Technology Tales

Adventures & experiences in contemporary technology

Creating empty text files and changing file timestamps using Windows Command Prompt & Powershell

17th May 2013

Linux and UNIX have the touch command for changing the creation dates and times for files. However, it also will create empty text files for you as well. In fact, there are times when I feel the need to do this sort of thing on Windows too and the following command accomplishes the deed when run in a Command Prompt window:

type nul > command.bat

Essentially, null output is sent to a file that is created anew, command.bat in this case. Then, you can edit it in Notepad (or whatever is your choice of text editor) and add in what you need. This will not work in Powershell so you need another command for that:

New-Item command.bat -type file

This uses the New-Item command, which also can be used to create folders as well if you so desire. Then, the command becomes the following:

New-Item c:\commands -type directory

Note that file on the previous example has become directory and there is the -force option should you need to overwrite what already exists for some reason…

That other use of the UNIX/Linux touch command can be performed from the Command Prompt too and here is an example command:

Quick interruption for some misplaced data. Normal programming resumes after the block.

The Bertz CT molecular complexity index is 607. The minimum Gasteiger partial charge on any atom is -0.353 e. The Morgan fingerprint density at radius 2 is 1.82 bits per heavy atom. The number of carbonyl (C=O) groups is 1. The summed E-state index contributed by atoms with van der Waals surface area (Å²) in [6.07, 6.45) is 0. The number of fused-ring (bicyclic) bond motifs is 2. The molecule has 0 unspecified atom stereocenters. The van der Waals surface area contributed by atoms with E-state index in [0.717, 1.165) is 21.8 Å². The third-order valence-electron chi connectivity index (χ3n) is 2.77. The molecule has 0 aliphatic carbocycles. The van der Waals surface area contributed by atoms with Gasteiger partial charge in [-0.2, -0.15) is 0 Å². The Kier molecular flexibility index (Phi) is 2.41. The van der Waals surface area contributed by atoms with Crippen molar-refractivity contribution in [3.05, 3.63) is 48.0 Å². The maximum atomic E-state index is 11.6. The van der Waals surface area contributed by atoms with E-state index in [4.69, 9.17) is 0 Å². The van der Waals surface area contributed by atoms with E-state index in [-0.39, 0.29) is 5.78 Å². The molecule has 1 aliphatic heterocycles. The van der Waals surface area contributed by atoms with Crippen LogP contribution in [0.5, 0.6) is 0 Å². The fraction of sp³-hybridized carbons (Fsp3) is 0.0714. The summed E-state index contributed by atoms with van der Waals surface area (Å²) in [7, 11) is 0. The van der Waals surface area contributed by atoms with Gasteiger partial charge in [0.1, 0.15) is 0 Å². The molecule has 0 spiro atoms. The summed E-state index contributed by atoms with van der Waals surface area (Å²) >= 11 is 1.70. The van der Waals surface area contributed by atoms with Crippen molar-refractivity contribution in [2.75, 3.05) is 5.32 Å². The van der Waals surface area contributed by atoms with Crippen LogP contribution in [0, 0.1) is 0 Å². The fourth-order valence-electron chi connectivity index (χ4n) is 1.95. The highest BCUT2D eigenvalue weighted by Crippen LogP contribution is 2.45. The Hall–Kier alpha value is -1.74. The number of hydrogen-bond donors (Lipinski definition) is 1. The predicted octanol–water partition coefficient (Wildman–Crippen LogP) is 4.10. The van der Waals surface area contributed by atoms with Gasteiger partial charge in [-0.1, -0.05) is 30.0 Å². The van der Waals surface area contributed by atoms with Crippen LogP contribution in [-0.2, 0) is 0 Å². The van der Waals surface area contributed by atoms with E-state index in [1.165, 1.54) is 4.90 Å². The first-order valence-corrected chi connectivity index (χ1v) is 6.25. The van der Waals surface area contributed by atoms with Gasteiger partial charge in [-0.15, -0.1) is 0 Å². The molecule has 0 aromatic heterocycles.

copy /b file.txt +,,

The /b switch switches on binary behaviour for the copy command though that appears to be the default action anyway. The + operator triggers concatenation and ,, gets around not having a defined destination because you cannot copy a file over itself. If that were possible, then there would no need for special syntax for changing the date and time for a file.

For doing the same thing with Powershell, try the following:

(GetChildItem test.txt).LastWriteTime=Get-Date

The GetChildItem command has aliases of gci, dir and ls and the last two of these give away its essential purpose. Here, it is used to pick out the test.txt file so that its timestamp can be replaced with the current date and time returned by the Get-Date command. The syntax looks a little more complex even if it achieves the same end. Somehow, that touch command is easier to explain. Are Linux and UNIX that complicated after all?

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